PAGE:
Apr 27, 2009

Recent news

  • My work is in a group show, After Image, at 315 W39th Street #801, NY. It comes down April 29th. Email me if you want details. Sorry the announcement is late - been a bit busy recently!
  • I participated in Celestial Suitcase, an art event which took place over the weekend in Bushwick, with Eric Ayotte, Ryan O'Connor, and over twenty other artists.
  • I have a new series of works that I'm quite excited about. I am holding an open studio event at my new studio space at the end of May to show these and celebrate my birthday.
  • I will be giving a short talk (7 minutes!) at the Tate Modern in London, on 20th June.

Details of the open studio / Tate talk to follow.

Happy Spring!

Apr 19, 2009

Ward Shelley at Pierogi


Autonomous Art ver. 1, 36 x 24" (detail), Ward Shelley

Went to visit Ward Shelley at Pierogi, where he has a show titled "Who Invented the Avant Garde - and other half-truths ". Ward is showing a series of diagrams mapping various takes on history, primarily art history, ending at around 2000. The drawings are beautifully detailed, they have an an organ-like quality, like giant cardiovascular diagrams of bodies.

In addition to the diagrams, Ward has set up a (tiny) living area in the back of the gallery, where he will live for the next two weeks, sleeping during the day and working at night. Sleeping in a gallery is no longer new, but Ward takes things to an extreme - both in terms of how long he has been doing it and the kinds of demands he places on himself during each stay. When you visit his website you can see some of his previous living arrangements. In the Pierogi show, he invites visitors to enter short sentences into a laptop, in a document titled "Dreams" (I entered "relational aesthetics", my stock response when given an opportunity to comment in an art context). These sentences are converted by Apple's Text-to-speech into spoken words, which are played on speakers mounted in the extremely small sleeping area, a narrow mattress buried in a pile of cardboard boxes. Peep-holes let visitors see Shelley as he sleeps during the day, and you can hear the sounds of the words from the speech synthesizer.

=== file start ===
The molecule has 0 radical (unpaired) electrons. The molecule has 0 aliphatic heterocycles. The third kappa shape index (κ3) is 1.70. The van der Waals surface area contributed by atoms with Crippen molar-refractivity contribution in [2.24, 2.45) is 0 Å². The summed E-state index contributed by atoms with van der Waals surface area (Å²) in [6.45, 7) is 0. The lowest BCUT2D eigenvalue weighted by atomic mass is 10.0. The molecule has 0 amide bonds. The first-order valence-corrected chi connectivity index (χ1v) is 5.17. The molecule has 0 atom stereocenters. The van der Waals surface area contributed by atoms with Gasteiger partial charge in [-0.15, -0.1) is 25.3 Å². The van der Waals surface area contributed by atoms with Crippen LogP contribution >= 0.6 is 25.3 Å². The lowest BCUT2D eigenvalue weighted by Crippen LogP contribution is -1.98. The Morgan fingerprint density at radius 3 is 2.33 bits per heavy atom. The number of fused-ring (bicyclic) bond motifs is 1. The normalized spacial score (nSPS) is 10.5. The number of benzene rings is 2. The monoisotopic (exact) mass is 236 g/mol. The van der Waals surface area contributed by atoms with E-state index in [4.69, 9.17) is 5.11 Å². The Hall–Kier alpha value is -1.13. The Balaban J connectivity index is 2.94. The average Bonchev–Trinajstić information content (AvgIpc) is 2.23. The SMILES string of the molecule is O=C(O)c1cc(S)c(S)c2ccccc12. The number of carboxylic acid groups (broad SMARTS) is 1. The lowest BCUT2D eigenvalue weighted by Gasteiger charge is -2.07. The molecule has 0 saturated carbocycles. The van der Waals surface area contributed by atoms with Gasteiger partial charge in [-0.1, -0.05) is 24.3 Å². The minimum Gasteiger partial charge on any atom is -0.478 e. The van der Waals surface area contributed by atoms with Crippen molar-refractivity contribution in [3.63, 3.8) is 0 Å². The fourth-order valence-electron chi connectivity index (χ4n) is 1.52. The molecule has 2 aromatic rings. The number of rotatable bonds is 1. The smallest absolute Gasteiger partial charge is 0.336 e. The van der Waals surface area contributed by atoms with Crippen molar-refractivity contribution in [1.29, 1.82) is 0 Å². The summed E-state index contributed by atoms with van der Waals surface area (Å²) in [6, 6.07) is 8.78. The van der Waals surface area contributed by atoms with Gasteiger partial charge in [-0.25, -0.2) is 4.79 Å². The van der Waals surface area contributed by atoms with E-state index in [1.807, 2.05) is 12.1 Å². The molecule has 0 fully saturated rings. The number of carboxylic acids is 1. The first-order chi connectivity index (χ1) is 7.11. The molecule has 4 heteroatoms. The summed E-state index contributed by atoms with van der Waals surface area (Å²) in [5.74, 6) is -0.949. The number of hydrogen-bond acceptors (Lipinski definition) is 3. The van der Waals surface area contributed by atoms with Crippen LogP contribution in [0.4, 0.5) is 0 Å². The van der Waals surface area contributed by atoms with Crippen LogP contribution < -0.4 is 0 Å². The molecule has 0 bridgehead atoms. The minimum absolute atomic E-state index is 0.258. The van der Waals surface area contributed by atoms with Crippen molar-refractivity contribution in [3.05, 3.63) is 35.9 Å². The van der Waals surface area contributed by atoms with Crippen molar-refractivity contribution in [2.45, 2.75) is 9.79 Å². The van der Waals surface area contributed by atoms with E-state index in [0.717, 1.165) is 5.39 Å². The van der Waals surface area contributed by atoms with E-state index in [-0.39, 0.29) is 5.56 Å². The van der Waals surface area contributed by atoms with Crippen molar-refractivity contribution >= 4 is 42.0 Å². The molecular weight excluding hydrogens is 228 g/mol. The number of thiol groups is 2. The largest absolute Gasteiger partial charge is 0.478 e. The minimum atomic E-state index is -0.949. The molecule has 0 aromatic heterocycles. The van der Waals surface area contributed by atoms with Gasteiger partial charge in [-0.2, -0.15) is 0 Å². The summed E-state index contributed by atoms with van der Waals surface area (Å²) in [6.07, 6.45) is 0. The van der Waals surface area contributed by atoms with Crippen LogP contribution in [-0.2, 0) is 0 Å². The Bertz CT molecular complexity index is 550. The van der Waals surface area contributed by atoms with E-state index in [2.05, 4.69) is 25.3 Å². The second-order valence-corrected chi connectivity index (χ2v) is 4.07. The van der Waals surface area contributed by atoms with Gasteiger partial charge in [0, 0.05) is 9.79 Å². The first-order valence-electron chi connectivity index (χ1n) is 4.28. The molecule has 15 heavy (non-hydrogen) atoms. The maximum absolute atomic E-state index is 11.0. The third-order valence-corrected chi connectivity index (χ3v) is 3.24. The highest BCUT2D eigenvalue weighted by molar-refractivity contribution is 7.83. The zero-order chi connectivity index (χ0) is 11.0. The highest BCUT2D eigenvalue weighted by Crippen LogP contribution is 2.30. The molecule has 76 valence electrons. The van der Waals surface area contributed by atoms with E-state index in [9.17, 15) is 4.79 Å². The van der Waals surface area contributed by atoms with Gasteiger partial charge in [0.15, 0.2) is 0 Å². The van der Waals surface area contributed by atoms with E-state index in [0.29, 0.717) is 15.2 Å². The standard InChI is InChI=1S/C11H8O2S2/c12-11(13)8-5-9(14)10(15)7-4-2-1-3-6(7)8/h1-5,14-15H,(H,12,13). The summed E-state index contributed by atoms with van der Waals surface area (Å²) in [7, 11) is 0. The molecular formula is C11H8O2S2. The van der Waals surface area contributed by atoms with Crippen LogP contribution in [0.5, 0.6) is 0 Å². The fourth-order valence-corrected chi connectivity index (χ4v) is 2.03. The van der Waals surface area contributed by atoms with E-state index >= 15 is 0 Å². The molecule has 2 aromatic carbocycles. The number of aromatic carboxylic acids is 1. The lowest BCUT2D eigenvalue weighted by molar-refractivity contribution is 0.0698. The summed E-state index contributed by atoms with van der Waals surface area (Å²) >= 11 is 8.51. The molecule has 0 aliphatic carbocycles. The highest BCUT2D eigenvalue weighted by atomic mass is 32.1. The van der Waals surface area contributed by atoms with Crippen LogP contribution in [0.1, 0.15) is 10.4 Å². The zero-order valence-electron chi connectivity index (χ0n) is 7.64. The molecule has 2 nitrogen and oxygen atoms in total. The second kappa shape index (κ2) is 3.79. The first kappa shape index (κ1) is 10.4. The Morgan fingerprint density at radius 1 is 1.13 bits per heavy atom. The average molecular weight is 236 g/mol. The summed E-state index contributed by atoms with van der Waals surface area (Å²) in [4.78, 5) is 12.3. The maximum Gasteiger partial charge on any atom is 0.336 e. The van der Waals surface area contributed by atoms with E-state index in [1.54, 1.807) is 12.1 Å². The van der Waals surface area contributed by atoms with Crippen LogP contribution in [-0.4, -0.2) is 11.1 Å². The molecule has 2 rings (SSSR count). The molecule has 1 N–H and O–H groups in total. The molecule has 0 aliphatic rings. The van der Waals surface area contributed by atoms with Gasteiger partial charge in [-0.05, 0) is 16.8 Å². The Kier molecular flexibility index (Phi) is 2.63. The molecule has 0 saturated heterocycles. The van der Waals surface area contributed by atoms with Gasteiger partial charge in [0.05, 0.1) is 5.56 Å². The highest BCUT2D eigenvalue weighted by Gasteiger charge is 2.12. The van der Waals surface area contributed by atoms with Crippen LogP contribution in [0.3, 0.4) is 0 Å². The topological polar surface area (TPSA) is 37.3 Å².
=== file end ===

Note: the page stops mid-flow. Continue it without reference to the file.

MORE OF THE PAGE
Shelley says he is inviting the viewer to influence his dreams and through that his drawings, a way to experiment with how this effects the drawings he makes during the night. He also invites people to suggest topics for the drawings. Shelley blends both social and autonomous elements in his art.

Social art often makes democratic claims - suggesting, for example, that everyone is equally a creator. Such claims are overstated since, in practice, the viewer always occupies a tightly proscribed role. Shelley's approach is more carefully positioned. He gives the viewer a role to play, a way to contribute, but there is no claim that the viewer becomes the author. At best the viewer can become part of the authors dreams.

Shelley demonstrates, in both his diagrams and his social practice, a commitment to a kind of balancing act - between art as commercial enterprise and intellectual enterprise; between the history of art and art today; between social and autonomous drives; between the needs of the artist and the demands of the viewers. In contrast to the idealizing of modernist art, this kind of balancing act is a compromise, an attempt to have it all ways at once. However, if Shelley's work gives up on the radical idealism of modernism, it also skips the kind of irony typically associated with post-modernism. The work sets a sincere tone, almost worthy - one viewer thanked Ward as he left the show, saying that it was informative.

Then the Apple text-to-speech generator blurts out a phrase, and the whole exhibit lurches into the ridiculous.

I value art which proposes a sincere attempt a balancing act, trying to have it all ways at once, with a dose of ridiculousness that reveals how futile it all is and how important it remains to try.

Apr 13, 2009

Top Twenty


Top twenty words of two art critics, listed in frequency of use:

Critic 1

  1. the
  2. of
  3. a
  4. and
  5. in
  6. to
  7. is
  8. as
  9. it
  10. with
  11. that
  12. from
  13. for
  14. by
  15. was
  16. he
  17. at
  18. on
  19. but
  20. art

Critic 2

  1. the
  2. of
  3. and
  4. a
  5. in
  6. to
  7. is
  8. that
  9. art
  10. it
  11. with
  12. from
  13. museum
  14. by
  15. or
  16. are
  17. this
  18. at
  19. an
  20. new

Based on a sample of 5000 recently published words by each critic.

Apr 12, 2009

New Museum - Younger than Jesus


AIDS-3D. OMG Obelisk, 2007.

I did a very quick tour of YTJ at the New Museum this weekend. I really enjoyed much of the art. Ryan Trecartin's piece gave me a huge smile. I am excited this is showing near me. I plan to go back and may find time to post more.

However something Holland Cotter said in the NYTimes review resonated with me:

“Younger Than Jesus” doesn’t have a comparable sense of unity, texture or lift. It is, despite its promise of freshness, business as usual. Its strengths are individual and episodic, with too much work, particularly photography, making too little impact. But my point is that beyond quibbles about choices of individual works, it raises the question of whether any mainstream museum show designed to be a running update exclusively on the work of young artists can rise above being a preapproved market survey. Removed from a larger generational context, can such a survey ever become a story, part of a larger history? (The same question applies to museum exhibitions that leave young artists out of the picture.) I’m asking. It’s a complicated subject. I don’t know the answer.

I wonder the same thing.